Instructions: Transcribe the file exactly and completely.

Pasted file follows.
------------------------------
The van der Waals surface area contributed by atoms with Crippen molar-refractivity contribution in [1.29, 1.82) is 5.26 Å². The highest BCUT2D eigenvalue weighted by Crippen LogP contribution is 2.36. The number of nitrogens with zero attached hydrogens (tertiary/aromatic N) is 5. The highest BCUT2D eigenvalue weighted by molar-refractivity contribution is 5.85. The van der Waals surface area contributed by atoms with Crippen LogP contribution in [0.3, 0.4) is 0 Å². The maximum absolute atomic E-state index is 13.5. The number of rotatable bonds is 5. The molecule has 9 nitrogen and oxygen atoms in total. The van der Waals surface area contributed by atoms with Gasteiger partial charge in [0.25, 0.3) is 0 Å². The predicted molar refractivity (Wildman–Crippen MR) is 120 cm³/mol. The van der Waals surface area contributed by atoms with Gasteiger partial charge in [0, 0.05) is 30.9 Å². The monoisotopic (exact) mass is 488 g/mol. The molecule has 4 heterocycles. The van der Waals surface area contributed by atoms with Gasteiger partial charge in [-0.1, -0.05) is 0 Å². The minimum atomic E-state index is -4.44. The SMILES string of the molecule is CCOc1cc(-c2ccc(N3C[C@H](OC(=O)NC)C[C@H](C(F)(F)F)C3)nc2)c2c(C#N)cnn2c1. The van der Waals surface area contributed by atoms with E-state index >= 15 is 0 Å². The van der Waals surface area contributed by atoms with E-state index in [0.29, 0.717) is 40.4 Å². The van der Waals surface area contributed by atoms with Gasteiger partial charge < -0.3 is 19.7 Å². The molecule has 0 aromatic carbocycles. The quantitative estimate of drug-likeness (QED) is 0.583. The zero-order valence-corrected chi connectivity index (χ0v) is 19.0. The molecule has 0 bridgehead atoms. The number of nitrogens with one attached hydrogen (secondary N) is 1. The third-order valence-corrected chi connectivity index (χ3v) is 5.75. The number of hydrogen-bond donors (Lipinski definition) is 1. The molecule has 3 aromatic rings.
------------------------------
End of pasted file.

The van der Waals surface area contributed by atoms with Crippen molar-refractivity contribution in [1.29, 1.82) is 5.26 Å². The highest BCUT2D eigenvalue weighted by Crippen LogP contribution is 2.36. The number of nitrogens with zero attached hydrogens (tertiary/aromatic N) is 5. The highest BCUT2D eigenvalue weighted by molar-refractivity contribution is 5.85. The van der Waals surface area contributed by atoms with Crippen LogP contribution in [0.3, 0.4) is 0 Å². The maximum absolute atomic E-state index is 13.5. The number of rotatable bonds is 5. The molecule has 9 nitrogen and oxygen atoms in total. The van der Waals surface area contributed by atoms with Gasteiger partial charge in [0.25, 0.3) is 0 Å². The predicted molar refractivity (Wildman–Crippen MR) is 120 cm³/mol. The van der Waals surface area contributed by atoms with Gasteiger partial charge in [0, 0.05) is 30.9 Å². The monoisotopic (exact) mass is 488 g/mol. The molecule has 4 heterocycles. The van der Waals surface area contributed by atoms with Gasteiger partial charge in [-0.1, -0.05) is 0 Å². The minimum atomic E-state index is -4.44. The SMILES string of the molecule is CCOc1cc(-c2ccc(N3C[C@H](OC(=O)NC)C[C@H](C(F)(F)F)C3)nc2)c2c(C#N)cnn2c1. The van der Waals surface area contributed by atoms with E-state index >= 15 is 0 Å². The van der Waals surface area contributed by atoms with E-state index in [0.29, 0.717) is 40.4 Å². The van der Waals surface area contributed by atoms with Gasteiger partial charge < -0.3 is 19.7 Å². The molecule has 0 aromatic carbocycles. The quantitative estimate of drug-likeness (QED) is 0.583. The zero-order valence-corrected chi connectivity index (χ0v) is 19.0. The molecule has 0 bridgehead atoms. The number of nitrogens with one attached hydrogen (secondary N) is 1. The third-order valence-corrected chi connectivity index (χ3v) is 5.75. The number of hydrogen-bond donors (Lipinski definition) is 1. The molecule has 3 aromatic rings.